Technology and conflict: Group processes and collective violence in the Internet era

Richard K. Moule, Scott Decker, David C. Pyrooz

Research output: Contribution to journalArticlepeer-review

32 Scopus citations


The origins and escalation of group violence are central to the criminological enterprise. Explanations of collective violence were developed when face-to-face interactions constituted the primary form of social exchange. The Internet and related technologies provide new formats for social interaction and collective behaviors and have become increasingly salient for both of these topics. Technology alters the communication capacities of individuals and groups through the dissemination of rumor and gossip and is closely tied to inter- and intra-group relations. We illustrate the evolving landscape of group process and collective violence by focusing on street gangs and the nascent literature on gangs’ use of the Internet. Next, we provide an expanded model of the cycle of gang violence, one that emphasizes the correlates and contingencies of the diffusion and escalation of conflict and more explicitly recognizes the growing importance of technology for violence. Using data from street offenders and gang members in five US cities, we provide an initial empirical assessment of core theoretical propositions in the model. We conclude by discussing the implications for future research on the relationship between technology and violence.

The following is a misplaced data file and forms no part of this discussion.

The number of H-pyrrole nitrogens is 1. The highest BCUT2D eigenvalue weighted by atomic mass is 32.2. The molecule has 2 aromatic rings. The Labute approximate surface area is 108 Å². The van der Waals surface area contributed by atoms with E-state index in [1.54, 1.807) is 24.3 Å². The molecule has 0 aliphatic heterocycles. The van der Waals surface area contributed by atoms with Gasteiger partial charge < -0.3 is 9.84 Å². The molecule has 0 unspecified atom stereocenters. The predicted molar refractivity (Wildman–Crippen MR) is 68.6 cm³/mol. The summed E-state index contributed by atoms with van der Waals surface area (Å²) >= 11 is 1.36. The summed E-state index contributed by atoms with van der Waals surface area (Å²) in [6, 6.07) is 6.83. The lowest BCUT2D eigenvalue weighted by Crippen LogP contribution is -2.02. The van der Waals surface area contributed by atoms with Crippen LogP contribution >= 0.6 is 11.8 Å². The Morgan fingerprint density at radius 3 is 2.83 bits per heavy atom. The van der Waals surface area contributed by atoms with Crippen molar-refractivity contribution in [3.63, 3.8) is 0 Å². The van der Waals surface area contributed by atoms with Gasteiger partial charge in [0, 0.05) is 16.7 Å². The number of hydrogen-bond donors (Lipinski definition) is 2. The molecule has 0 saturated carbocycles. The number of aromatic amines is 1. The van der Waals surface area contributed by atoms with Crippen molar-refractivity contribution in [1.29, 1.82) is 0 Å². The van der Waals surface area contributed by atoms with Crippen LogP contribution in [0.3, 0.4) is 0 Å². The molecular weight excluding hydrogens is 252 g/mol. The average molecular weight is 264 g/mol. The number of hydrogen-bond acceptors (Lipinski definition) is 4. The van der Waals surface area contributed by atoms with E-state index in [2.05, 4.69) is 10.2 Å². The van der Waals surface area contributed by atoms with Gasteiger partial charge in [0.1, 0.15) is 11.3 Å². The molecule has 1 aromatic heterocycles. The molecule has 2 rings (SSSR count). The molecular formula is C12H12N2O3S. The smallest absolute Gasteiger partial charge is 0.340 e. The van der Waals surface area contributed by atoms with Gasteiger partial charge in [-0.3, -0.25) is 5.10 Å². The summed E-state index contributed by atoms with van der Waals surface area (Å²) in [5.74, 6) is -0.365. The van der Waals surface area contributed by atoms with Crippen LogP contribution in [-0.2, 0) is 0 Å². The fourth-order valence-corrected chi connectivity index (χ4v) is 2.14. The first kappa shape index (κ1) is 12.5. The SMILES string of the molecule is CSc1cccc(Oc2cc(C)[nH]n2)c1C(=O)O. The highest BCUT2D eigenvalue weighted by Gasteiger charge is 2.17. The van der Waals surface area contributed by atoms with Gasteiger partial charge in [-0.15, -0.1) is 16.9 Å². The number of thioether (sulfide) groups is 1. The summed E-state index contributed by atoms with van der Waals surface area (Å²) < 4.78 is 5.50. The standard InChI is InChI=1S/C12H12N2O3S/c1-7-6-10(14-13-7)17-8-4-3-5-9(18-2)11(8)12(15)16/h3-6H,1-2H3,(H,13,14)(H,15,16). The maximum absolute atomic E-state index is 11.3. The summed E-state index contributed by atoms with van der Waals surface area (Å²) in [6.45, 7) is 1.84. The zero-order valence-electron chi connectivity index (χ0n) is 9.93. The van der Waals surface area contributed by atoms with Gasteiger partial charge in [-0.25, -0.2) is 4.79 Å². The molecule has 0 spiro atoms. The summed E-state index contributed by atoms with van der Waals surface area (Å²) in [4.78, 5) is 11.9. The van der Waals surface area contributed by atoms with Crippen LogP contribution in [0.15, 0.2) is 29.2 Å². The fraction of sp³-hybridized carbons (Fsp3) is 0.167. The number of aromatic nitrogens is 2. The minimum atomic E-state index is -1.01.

Original languageEnglish (US)
Pages (from-to)1-27
Number of pages27
JournalCrime, Law and Social Change
StateAccepted/In press - Dec 13 2016


  • Diffusion of conflict
  • Gangs
  • Group processes
  • Internet
  • Violence

ASJC Scopus subject areas

  • Pathology and Forensic Medicine
  • Social Sciences(all)
  • Law


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